Bernard Williams

Placeholder book cover

Alan Thomas (ed.), Bernard Williams, Cambridge University Press, 2007, 221pp., $24.99 (pbk), ISBN 9780521665551.

Reviewed by Catherine Wilson, The Graduate Center, CUNY


Six of the seven essays in this volume are addressed to Bernard Williams's moral philosophy and moral epistemology chiefly as they were developed in his Ethics and the Limits of Philosophy and his Shame and Necessity. Issues discussed include his critique of the "morality system;" his skepticism about objective moral knowledge; his views on motivation, obligation, responsibility, shame, and guilt; and his treatment of "thick" and "thin" moral concepts. A final chapter ventures into topics treated in his last book, Truth and Truthfulness. The collection contains two truly stellar pieces, one by John Skorupski, on internal and external reasons, and another by A.A. Long, on Williams's reading of Greek philosophy, as well as several that pleased this reviewer less. Overall, it is a stimulating addition to the growing literature on Williams.

For Williams, scientific and moral inquiry were sharply differentiated forms of investigation. Scientific inquiry aims at mapping or representing a single world that is, as Alan Thomas puts it, "maximally independent of our perspective and its peculiarities." (p. 52). The scientific image of the world as it would be described by competent investigators at the limit of inquiry is what Williams meant by the "absolute conception" of reality; we do not have it, but it serves as a coherent regulative ideal. Evaluative propositions, Williams maintained, would not appear in this ideal science, and there is neither an "absolute conception" of moral reality that could serve as the goal of inquiry, nor a set of moral terms that could perform in the way the terminology of natural science performs. He conceived the social world instead as a bundle of many different sets of local occurrences and practices -- how many sets it is impossible to say -- to each of which a set of "thick" concepts, referred to in our linguistic practice by terms such as "honorable" or "disgusting," whose descriptive content cannot be specified independently of the evaluative attitude implied by the term, was applied, sometimes contested, and often agreed upon.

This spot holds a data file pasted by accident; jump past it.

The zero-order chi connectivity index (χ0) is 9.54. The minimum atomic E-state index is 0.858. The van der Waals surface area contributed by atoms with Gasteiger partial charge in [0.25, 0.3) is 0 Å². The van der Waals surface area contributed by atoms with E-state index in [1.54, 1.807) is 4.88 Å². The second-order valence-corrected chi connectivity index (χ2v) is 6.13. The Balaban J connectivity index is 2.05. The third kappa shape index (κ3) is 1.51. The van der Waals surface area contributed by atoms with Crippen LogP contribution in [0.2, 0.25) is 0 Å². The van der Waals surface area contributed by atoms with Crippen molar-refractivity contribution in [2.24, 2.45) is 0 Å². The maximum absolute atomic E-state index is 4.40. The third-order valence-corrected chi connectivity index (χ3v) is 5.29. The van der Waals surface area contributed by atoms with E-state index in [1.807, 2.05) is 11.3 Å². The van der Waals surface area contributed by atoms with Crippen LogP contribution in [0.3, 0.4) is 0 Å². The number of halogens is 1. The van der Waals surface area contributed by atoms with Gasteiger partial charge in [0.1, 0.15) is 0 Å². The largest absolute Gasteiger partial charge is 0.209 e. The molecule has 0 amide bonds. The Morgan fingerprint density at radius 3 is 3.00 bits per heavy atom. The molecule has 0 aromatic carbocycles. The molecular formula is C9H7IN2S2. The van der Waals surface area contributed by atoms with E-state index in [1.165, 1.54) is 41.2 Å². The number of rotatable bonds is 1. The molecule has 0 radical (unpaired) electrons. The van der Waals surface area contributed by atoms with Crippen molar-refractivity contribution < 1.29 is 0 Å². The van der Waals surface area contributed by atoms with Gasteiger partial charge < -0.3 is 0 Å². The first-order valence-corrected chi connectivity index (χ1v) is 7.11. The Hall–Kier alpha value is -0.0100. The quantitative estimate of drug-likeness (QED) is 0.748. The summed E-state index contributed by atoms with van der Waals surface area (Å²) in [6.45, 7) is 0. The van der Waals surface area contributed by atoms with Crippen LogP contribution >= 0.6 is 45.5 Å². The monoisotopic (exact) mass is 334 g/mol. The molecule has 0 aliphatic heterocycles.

While some criticism of Williams's position on the discreteness of scientific and moral inquiry has come from moral realists, another line of questioning has come from metaphysicians who doubt that the absolute conception is an appropriate guiding ideal for empirical science. Even the best possible scientific image of the world, they maintain, will be one constructed by organisms with sensory systems and with quantitative and representational capacities that are limited and contingent. Science may not be culturally relative, but it is false that our world could be described in a manner that all possible natural scientists could agree on. All this is well-explained in the opening chapters by A.W. Moore and Alan Thomas. Moore defends Williams's contrast, exonerating him from the charge of naïve scientism, and he does so in part by pointing to its relationship to Nelson Goodman's theory of "world-versions." Thomas, in turn, is concerned about Williams's contention that a society that comes to doubt the objectivity of what it took to be its own moral knowledge can only struggle to go on acting and judging through the impetus of confidence, rather than from the conviction that it is acting on the basis of objective knowledge. Deep error is possible, he thinks, even and perhaps especially in the most confident societies. He argues that Williams's argument is overextended, and that a form of context-sensitive cognitivism can preserve what is right about Williams's critique of the notion of objective moral knowledge without throwing out the possibility of rational inter-system comparison. Meta-ethicists are very fond of taxonomy, which often does quite a bit of work for them on its own, but I was not sure exactly how this contextualist cognitivism was meant to work and would have appreciated re-analysis of some of Williams's own examples of cultures that are impenetrable to one another with respect to moral criticism.